Review: Jeeves and Wooster in Perfect Nonsense
By Nicole Tamer
“There are always boring parts in a play” explains Wooster to the audience while changing his clothes behind a partition screen. This performance of Jeeves and Wooster in Perfect Nonsense at the Lowry certainly lacked them. The three performers in the roles of Bertie Wooster, an aristocratic fool with his faithful valet Jeeves and Seppings delivered a magnificent performance when they switched between characters, transformed the stage continuously and broke the fourth wall by interacting with the audience.
P. G. Wodehouse, the author of the popular “Jeeves” book series written from 1917 to 1966 , would have been delighted by the attention to detail that the actors incorporated in their performances. James Lance managed to portray the snotty Wooster as a likeable and clumsy fool that just tries his best to keep everyone happy around him and thereby creating more trouble that Jeeves has to sort out in his typically nonchalant way.
Especially astounding was the performance of Robert Goodale who co-wrote the play and performed the role of the senile butler Seppings, He switched seamlessly between three roles of Roderick Spode, Dahlia Travers and Constable Oates, and portrayed his characters with an astounding vocal range and poignant mannerism.
The highlights of the show were the costumes and sets designed by Alice Power. which initially seemed to be very simple, but then escalated into a major catalyst for even more jokes and character interaction. Stage properties where constantly added and transformed by the actors to move the narrative forward.
A wonderful moment ensued when Jeeves was forced to play two characters talking to each other in the same room. The problem was creatively solved by a costume consisting of a female and male half and by showing the respective side of the speaking character to the audience. This is only one of the examples of the creativity of the costume design.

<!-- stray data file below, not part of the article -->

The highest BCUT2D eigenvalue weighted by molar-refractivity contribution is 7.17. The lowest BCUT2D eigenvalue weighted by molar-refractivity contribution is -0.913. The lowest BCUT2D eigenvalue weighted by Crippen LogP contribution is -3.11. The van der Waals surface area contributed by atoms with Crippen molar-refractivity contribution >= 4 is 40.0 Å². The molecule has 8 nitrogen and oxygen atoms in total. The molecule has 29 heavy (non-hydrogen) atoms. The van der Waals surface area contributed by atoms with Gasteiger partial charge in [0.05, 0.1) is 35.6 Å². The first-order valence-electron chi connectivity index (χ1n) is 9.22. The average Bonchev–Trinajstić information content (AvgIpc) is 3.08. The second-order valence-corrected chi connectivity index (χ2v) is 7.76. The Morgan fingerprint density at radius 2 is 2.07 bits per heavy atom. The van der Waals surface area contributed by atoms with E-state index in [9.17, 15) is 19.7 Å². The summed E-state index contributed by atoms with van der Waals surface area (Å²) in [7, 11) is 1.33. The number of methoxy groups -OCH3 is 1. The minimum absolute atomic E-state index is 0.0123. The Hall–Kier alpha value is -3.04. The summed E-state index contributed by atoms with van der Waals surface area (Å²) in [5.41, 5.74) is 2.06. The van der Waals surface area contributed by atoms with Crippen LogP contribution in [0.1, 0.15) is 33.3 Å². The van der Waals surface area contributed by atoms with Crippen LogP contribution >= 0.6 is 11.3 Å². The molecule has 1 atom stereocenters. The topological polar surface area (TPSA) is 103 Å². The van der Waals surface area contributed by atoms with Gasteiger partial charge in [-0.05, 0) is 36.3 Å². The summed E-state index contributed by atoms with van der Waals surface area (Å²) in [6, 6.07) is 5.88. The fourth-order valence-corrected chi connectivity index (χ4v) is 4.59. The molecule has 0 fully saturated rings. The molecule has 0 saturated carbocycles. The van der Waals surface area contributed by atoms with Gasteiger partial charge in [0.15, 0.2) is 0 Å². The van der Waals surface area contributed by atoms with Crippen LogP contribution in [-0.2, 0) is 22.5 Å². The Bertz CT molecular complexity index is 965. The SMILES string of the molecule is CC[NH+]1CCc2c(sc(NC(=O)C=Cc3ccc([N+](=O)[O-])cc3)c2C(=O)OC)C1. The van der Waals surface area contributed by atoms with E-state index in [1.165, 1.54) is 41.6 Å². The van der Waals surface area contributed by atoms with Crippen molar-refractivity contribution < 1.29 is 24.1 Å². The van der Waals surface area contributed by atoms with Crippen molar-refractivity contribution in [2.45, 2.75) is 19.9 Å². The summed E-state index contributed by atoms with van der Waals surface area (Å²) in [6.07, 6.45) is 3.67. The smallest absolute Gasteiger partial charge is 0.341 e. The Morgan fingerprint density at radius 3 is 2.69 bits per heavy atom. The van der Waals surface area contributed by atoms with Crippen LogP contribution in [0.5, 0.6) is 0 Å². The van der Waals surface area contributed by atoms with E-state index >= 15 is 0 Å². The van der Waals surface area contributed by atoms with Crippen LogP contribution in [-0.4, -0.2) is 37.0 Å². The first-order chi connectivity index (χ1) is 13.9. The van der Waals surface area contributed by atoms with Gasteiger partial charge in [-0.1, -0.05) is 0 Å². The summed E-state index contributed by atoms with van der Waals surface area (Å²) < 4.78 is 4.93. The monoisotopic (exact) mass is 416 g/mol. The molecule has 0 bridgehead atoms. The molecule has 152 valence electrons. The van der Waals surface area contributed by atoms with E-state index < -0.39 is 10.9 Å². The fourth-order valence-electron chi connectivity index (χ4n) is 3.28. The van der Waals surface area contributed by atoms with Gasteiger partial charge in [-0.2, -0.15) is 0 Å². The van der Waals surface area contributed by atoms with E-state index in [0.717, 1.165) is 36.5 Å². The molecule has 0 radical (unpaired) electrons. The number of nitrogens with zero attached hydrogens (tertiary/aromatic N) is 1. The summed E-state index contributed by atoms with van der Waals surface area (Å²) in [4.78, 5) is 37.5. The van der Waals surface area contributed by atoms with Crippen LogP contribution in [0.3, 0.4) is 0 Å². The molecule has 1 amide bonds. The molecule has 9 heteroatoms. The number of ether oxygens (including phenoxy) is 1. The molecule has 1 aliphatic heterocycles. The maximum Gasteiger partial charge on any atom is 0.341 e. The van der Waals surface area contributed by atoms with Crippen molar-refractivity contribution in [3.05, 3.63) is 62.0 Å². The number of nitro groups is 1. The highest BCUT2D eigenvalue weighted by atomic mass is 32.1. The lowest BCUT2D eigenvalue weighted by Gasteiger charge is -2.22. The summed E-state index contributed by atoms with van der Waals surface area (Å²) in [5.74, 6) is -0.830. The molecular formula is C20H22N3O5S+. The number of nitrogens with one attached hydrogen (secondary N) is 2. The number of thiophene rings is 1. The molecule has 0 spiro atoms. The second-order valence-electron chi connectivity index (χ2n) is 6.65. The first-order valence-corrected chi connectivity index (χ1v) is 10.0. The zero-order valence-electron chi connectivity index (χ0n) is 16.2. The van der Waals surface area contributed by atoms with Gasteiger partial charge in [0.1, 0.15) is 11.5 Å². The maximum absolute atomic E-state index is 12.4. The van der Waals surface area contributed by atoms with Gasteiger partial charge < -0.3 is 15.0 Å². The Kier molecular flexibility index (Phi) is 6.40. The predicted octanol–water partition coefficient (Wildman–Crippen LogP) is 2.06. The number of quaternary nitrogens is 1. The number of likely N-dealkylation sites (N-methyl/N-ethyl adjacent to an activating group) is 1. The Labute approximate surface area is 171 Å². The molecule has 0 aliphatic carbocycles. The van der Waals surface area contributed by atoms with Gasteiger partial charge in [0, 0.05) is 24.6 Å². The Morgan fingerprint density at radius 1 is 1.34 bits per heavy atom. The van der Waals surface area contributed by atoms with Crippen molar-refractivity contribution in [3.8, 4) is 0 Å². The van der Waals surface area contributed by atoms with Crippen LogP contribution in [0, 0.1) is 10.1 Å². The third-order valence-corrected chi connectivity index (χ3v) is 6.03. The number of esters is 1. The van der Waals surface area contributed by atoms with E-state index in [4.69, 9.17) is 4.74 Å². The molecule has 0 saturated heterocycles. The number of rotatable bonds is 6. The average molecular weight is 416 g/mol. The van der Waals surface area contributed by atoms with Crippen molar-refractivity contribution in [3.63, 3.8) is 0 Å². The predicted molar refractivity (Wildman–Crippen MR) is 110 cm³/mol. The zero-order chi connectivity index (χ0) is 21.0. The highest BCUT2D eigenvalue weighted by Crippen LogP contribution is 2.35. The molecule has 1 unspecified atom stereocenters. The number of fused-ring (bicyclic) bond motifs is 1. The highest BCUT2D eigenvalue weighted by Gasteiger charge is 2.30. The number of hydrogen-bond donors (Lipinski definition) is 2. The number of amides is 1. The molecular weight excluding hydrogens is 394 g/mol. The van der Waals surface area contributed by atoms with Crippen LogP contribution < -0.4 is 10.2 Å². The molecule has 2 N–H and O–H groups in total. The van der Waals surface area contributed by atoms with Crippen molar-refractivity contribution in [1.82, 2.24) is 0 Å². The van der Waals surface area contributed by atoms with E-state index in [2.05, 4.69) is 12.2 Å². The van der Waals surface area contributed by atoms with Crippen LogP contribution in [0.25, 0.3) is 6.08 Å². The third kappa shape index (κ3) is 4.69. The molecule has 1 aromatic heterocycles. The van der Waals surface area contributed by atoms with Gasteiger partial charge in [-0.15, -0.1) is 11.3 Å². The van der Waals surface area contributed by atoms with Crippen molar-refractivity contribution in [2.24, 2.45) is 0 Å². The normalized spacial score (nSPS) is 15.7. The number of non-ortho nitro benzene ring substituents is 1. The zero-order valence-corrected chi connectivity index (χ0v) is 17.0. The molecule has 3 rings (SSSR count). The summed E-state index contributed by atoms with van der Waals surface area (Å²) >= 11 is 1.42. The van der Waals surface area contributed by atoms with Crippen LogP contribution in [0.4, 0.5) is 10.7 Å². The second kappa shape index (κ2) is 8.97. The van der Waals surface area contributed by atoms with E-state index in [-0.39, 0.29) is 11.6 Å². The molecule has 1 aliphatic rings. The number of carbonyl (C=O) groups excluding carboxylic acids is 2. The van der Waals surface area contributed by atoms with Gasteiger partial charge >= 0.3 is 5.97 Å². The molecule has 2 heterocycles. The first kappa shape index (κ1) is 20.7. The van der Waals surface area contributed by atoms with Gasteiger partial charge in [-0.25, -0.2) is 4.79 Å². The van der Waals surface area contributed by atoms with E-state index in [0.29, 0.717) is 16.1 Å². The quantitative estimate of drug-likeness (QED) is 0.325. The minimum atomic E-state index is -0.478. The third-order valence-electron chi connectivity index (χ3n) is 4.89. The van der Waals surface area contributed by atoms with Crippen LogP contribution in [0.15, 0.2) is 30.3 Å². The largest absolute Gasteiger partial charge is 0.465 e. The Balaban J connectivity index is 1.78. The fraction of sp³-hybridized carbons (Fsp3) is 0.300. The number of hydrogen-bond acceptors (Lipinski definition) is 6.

The strength of the play was that theatre tropes and all of the possibilities on stage were used to create a wonderful performance. It was a play within a play, the fourth wall was perpetually broken and special effects, as far as they can be taken in theatre, constantly astonished the audience and were followed by repeated applauding, laughter and cheers throughout the play from the viewers. The atmosphere was literally buzzing.
Furthermore, the play was a celebration of nostalgia and very aware of it. As a student, it was easy to feel very young compared to the rest of the audience members and it was fascinating to observe the reactions of people who re-experienced the time when they either read the books or watched the highly recommendable ITV series with Hugh Laurie and Stephen Fry. When the curtain closed after a comedic Charleston performance of the actors and when the fulminating applause abated, it was clear that the Olivier Award for Best Comedy 2014 is completely justifiable.